This work describes the design, implementation, and validation of a wireless sensor network for predictive maintenance and remote monitoring in metal-rich, electromagnetically harsh environments. Energy is provided wirelessly at 2.45 GHz employing a system of three co-located active antennas designed with a conformal shape such that it can power, on-demand, sensor nodes located in non-line-of-sight (NLOS) and difficult-to-reach positions. This allows for eliminating the periodic battery replacement of the customized sensor nodes, which are designed to be compact, low-power, and robust. A measurement campaign has been conducted in a real scenario, i.e., the engine compartment of a car, assuming the exploitation of the system in the automotive field. Our work demonstrates that a one radio-frequency (RF) source (illuminator) with a maximum effective isotropic radiated power (EIRP) of 27 dBm is capable of transferring the energy of 4.8 mJ required to fully charge the sensor node in less than 170 s, in the worst case of 112-cm distance between illuminator and node (NLOS). We also show how, in the worst case, the transferred power allows the node to operate every 60 s, where operation includes sampling accelerometer data for 1 s, extracting statistical information, transmitting a 20-byte payload, and receiving a 3-byte acknowledgment using the extremely robust Long Range (LoRa) communication technology. The energy requirement for an active cycle is between 1.45 and 1.65 mJ, while sleep mode current consumption is less than 150 nA, allowing for achieving the targeted battery-free operation with duty cycles as high as 1.7%.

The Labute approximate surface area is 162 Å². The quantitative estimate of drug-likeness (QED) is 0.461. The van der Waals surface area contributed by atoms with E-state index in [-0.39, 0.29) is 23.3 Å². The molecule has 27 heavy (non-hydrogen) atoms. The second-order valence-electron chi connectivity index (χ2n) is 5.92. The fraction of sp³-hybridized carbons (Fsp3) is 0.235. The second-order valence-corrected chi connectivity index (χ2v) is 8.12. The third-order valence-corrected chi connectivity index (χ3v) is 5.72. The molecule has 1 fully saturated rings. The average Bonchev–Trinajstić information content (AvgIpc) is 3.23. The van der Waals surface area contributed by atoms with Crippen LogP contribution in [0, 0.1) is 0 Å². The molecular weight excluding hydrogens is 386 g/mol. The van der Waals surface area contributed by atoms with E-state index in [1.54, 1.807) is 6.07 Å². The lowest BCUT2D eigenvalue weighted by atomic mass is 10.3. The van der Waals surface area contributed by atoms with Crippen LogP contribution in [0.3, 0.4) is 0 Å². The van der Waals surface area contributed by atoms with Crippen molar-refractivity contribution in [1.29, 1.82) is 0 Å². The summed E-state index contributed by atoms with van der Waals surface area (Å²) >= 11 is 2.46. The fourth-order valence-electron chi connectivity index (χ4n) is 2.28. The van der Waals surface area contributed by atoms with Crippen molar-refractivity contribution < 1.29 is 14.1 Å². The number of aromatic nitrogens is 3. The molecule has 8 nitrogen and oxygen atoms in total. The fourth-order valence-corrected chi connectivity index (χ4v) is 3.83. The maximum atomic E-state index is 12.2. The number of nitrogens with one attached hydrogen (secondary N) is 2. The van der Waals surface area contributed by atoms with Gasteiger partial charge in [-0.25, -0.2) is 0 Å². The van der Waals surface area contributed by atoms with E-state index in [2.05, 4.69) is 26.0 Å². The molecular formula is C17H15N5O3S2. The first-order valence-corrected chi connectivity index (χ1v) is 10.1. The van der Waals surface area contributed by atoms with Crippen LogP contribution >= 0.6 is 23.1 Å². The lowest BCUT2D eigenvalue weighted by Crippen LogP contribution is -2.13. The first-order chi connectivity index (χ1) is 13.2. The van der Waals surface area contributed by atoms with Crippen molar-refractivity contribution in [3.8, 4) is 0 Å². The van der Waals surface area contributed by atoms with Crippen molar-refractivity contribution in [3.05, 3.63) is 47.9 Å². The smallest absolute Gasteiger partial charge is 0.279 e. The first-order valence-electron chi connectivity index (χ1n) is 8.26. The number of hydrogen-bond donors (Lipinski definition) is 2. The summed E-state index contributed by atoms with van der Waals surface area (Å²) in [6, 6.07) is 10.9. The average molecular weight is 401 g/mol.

RF-powered low-energy sensor nodes for predictive maintenance in electromagnetically harsh industrial environments

Giacomo Paolini
;
Diego Masotti;Mazen Shanawani;Francesca Benassi;Luca Benini;Alessandra Costanzo
2021

Abstract

This work describes the design, implementation, and validation of a wireless sensor network for predictive maintenance and remote monitoring in metal-rich, electromagnetically harsh environments. Energy is provided wirelessly at 2.45 GHz employing a system of three co-located active antennas designed with a conformal shape such that it can power, on-demand, sensor nodes located in non-line-of-sight (NLOS) and difficult-to-reach positions. This allows for eliminating the periodic battery replacement of the customized sensor nodes, which are designed to be compact, low-power, and robust. A measurement campaign has been conducted in a real scenario, i.e., the engine compartment of a car, assuming the exploitation of the system in the automotive field. Our work demonstrates that a one radio-frequency (RF) source (illuminator) with a maximum effective isotropic radiated power (EIRP) of 27 dBm is capable of transferring the energy of 4.8 mJ required to fully charge the sensor node in less than 170 s, in the worst case of 112-cm distance between illuminator and node (NLOS). We also show how, in the worst case, the transferred power allows the node to operate every 60 s, where operation includes sampling accelerometer data for 1 s, extracting statistical information, transmitting a 20-byte payload, and receiving a 3-byte acknowledgment using the extremely robust Long Range (LoRa) communication technology. The energy requirement for an active cycle is between 1.45 and 1.65 mJ, while sleep mode current consumption is less than 150 nA, allowing for achieving the targeted battery-free operation with duty cycles as high as 1.7%.
2021
Giacomo Paolini; Marco Guermandi; Diego Masotti; Mazen Shanawani; Francesca Benassi; Luca Benini; Alessandra Costanzo
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Utilizza questo identificativo per citare o creare un link a questo documento: https://hdl.handle.net/11585/890947
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